Orsino played by Joshua Lacey
Twelfth Night (2017)
Written by: William Shakespeare
Previous work for Shakespeare’s Globe includes: Imogen.
Other theatre includes: wonder.land, Everyman, One Man Two Guvnors, The Magistrate (National Theatre); Richard III (Trafalgar Studios); A Midsummer Night’s Dream, Ragtime, Crazy for You (Regent’s Park Open Air Theatre); From Here to Eternity and Billy Elliot.
Film includes: Murder on the Orient Express, The Catcher was a Spy, and London Road.
Television includes: The Crown.
"Pieter comes on in the opening with his baby, and the audience went wild. And I said to Piet afterwards, I said, ‘Mate, isn’t it sad? That’s the best reaction you’ve ever got, on stage, in your career! You and your baby; it’s the best ever reaction, you’ve got!’ But it was gorgeous, and at five months old!"
Answering questions from some of our Adoptees, Josh choreography, costumes, and cast changes.
"We did that Midnight Matinee, which was a crazy thing! We did the first show and then I went to the roof, had a bite to eat, I got a cup of coffee. I was like, ‘It’s twelve o’clock...I’ve got to do another one!’ Then you get out and it’s full. And it was actually dark, for the first time..."
With just two performances left, Josh looks back on the 'rollercoaster' that has been this production, from Midnight Matinees to mullets and everything in between!
"I was brought up by the coast, so I saw the sea every day. It is a very powerful force. I don’t think there’s anything like being near water, it is a beautiful thing. So Emma wanted that heaviness of waves, and what a wave can bring onto the shore and what it can also take to be a metaphor..."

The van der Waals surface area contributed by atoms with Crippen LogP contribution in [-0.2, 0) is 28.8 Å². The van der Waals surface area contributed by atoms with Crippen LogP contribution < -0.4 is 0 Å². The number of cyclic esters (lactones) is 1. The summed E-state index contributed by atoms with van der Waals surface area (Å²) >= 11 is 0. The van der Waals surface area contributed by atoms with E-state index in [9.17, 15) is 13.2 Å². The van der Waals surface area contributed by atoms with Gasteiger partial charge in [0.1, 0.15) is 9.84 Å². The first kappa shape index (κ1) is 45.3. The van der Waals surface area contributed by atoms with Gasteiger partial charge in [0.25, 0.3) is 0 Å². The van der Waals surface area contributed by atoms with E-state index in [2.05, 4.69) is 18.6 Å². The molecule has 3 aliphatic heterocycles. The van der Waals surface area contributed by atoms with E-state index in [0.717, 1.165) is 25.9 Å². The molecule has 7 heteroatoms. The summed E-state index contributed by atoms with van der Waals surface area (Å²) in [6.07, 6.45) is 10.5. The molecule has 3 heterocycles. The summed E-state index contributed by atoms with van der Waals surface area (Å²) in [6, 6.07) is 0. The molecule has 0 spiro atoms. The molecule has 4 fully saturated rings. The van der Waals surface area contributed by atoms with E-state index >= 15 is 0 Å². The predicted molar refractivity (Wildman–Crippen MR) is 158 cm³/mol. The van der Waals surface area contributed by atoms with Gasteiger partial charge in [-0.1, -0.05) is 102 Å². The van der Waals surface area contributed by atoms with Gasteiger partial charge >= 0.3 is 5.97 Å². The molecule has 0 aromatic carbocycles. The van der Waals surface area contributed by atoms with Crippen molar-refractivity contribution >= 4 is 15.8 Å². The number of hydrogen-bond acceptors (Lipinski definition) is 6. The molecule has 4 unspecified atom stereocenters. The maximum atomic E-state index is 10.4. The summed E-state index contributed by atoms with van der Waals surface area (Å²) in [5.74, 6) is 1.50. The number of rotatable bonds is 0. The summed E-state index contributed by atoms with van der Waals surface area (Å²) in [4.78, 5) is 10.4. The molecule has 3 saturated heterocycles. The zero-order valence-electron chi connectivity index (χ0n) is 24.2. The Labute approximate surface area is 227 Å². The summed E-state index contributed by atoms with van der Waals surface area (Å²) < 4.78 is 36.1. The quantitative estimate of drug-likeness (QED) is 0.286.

Looking ahead to the Midnight Matinee, Josh discusses the sea, staging and shenanigans with the cast!
"Just maybe I couldn’t find it...it’s a bit of a tough one for me, really. With my character Orsino, things are over so quickly. One scene is done in one page and a lot has happened! That’s why I found it a struggle with this. The journey is so quick, it’s quite hard to find that cook, you know?"
As he recaps Press Night, Josh takes us through characterisation, critics and changement.
"You can get away with so much more, just breaking that fourth wall and looking at somebody. You can have a little play and a little laugh with one of the groundlings. You do get things back, so that’s the joy of it..."
With performances underway, Josh reflects on Tech Week, bringing the show before audiences, and the joys (and challenges) of the space.
"You’ve got people at the sides, almost at the back, and everyone in front of you. The groundlings, who give such good energy, and we’re using them as the sea. This landscape on a Scottish island and they are the ocean, we keep looking out, so we can use them a lot..."
As we near opening night, Josh introduces us to the world of the production, through music, costume and setting.
"You look at people in the streets and you go, 'Oh I like that there, I like that, what he’s doing there'. And so you grasp from people. I suppose, being an actor, that’s what you do: you just observe, don’t you? You listen, you watch, you learn. We’re all characters, each and every one of us..."
As we enter Week 3 of rehearsals, Josh takes us through discoveries both in and outside of the rehearsal room.
" I like those characters who have that edge, who have that conflict. I looked at Orsino and I thought, 'Does he have that?' But I've kind of found him to be like an addict, an addict of love. It's this kind of rockstar...Keith Richards and that elegantly wasted kind of gentleman!"
As rehearsals begin for Twelfth Night, Josh talks about his experience with Shakespeare, returning to the Globe, and his first impressions of Orsino.